Luckily, Switzerland has so far escaped the polar vortex of the Americas. Even so, the Suisse Romande had a fresh snowfall last night which, for this native Floridian, never fails to excite and inspire.
For the next few weekends, I will endeavor to suggest an exercise with which you can practice being mindful. I am hopeful that these exercises will demonstrate the great breadth of practice opportunities while inspiring you to play with how being mindful can bring new life to automatic activities.
Thanks to the new snow, why not try mindful walking in the snow? When approaching this, see if you can find some new aspect of this movement upon which you can let your attention rest. For instance, the sound of your footsteps or the feeling in your muscles when they work to stabilize your body or the way your arms swing along. Perhaps you can even break down your steps into three distinct parts: Lift, place, shift. Vary your pace and see how the differences feel in your body and against the rhythm of your breath.
When your mind wanders (and it will), gently escort it back to the sensations of the walk. And if some part of the experience feels particularly vibrant, try using it as an anchor to bring you back into the moment. For those lucky folks in warmer climates, try it with sand.
Wherever you are in the world, I wish you a mindful weekend.
It is true that being mindful invites you to check into your awareness, to gently notice what is happening in your body and mind. When we talk about mindfulness, we spend a lot of time noticing aspects of ourselves: from the breath, to body sensations, to thoughts. But just as mindfulness helps you to turn inward, it can also help you to turn outward and to connect more deeply and intimately with the world around you.
We humans are programmed to be social. Not so many generations ago, our survival depended on the connections we made to the people around us and the networks of support we formed. From our first days after birth, we seek human contact to sustain us. And not much changes as we age. Of course there are individual differences in our characters that influence the personal value and meaning of social connection but at the core, we all seek to find meaning through our friendships and family lives.
Mindfulness can powerfully shape the quality of relationships we have in a given moment. Listening mindfully- without judgment and in the present moment- can open up a new level of conversational connection. So often in talking with others, we are already shaping our responses, planning our next verbal move, impatient to have our voices heard, add our two cents and be recognized by the other. Totally normal but this way of conversing may not leave room for really being with that person in that moment.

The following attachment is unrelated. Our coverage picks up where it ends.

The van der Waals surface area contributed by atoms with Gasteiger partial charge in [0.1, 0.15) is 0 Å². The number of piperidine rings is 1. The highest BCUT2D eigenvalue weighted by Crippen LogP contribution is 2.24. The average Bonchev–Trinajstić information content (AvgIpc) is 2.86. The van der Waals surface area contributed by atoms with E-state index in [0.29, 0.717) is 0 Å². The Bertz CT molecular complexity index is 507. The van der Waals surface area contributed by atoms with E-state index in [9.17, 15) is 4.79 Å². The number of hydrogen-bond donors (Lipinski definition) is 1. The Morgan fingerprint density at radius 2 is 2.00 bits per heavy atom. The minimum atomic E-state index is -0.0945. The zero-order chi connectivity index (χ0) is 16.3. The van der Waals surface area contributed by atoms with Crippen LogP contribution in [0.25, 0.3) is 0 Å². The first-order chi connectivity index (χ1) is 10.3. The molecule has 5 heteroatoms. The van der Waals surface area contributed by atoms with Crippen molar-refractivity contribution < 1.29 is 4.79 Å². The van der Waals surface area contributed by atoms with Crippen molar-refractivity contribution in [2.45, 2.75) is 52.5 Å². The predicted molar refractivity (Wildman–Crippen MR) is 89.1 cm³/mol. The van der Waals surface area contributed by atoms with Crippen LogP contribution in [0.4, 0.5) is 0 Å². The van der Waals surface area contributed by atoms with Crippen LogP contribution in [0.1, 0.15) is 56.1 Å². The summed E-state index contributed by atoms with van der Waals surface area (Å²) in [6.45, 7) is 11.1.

And sometimes, these moments of connection can uplift us. When we feel heard, we feel valued. We feel a sense of belonging that comes from sharing vulnerability. When we speak (or blog for that matter), we have just risked sharing a part of ourselves (how we feel or what we think) with another person. And listening – really and truly listening- is as active a process as speaking.
Being mindful is not about shutting out the rest of the world to focus only on yourself. Mindfulness means being fully present in any moment- whether it is at work, on the bus, arguing with your partner, or sitting on your meditation cushion. And since we humans are surrounded by other humans most other moments of our busy lives, it can be useful to see how intentionally tuning in can influence relationships. You may find some delightful surprises.
In Switzerland, we all have had those days when it is breathtakingly, this-just-can’t-be-real beautiful. There is a full blue sky, framed by the mountains and usually some body of water that makes the view eerily reminiscent of a postcard or scenic calendar. And, on days like that, it is easy to connect to the moment- to exist in a moment of absolute appreciation for the world around you.
But, as in our emotional lives, it becomes more challenging to be mindful and intentionally move our attention to our experience when the blue sky is clouded. It doesn’t come as easily to check in with what’s going on right here, right now when what you’re noticing is… cloudy. Or, downright uncomfortable.
However, the more we practice moving the spotlight of our attention to our internal experience- whatever weather conditions may be present- the more information we can gather about how to effectively respond. When we take time to really look at that cloudy sky, perhaps we will decide to take our umbrella when we go outside, or stay home and take a warm bath. Or perhaps we will notice that the clouds are not as dark and ominous as we thought.
Like the flow of the weather, many of our thoughts, feelings, and body reactions are transient. Getting to know the patterns of our behavior, minds and bodies can help us to cultivate self-compassion and enhance our ability to problem-solve. Mindful awareness provides the opportunity for you to find spaciousness between you and your internal storms, and thus to respond more effectively rather than automatically. With practice and patience, making it a habit to check-in with yourself can eventually become as routine and informative as checking the weather.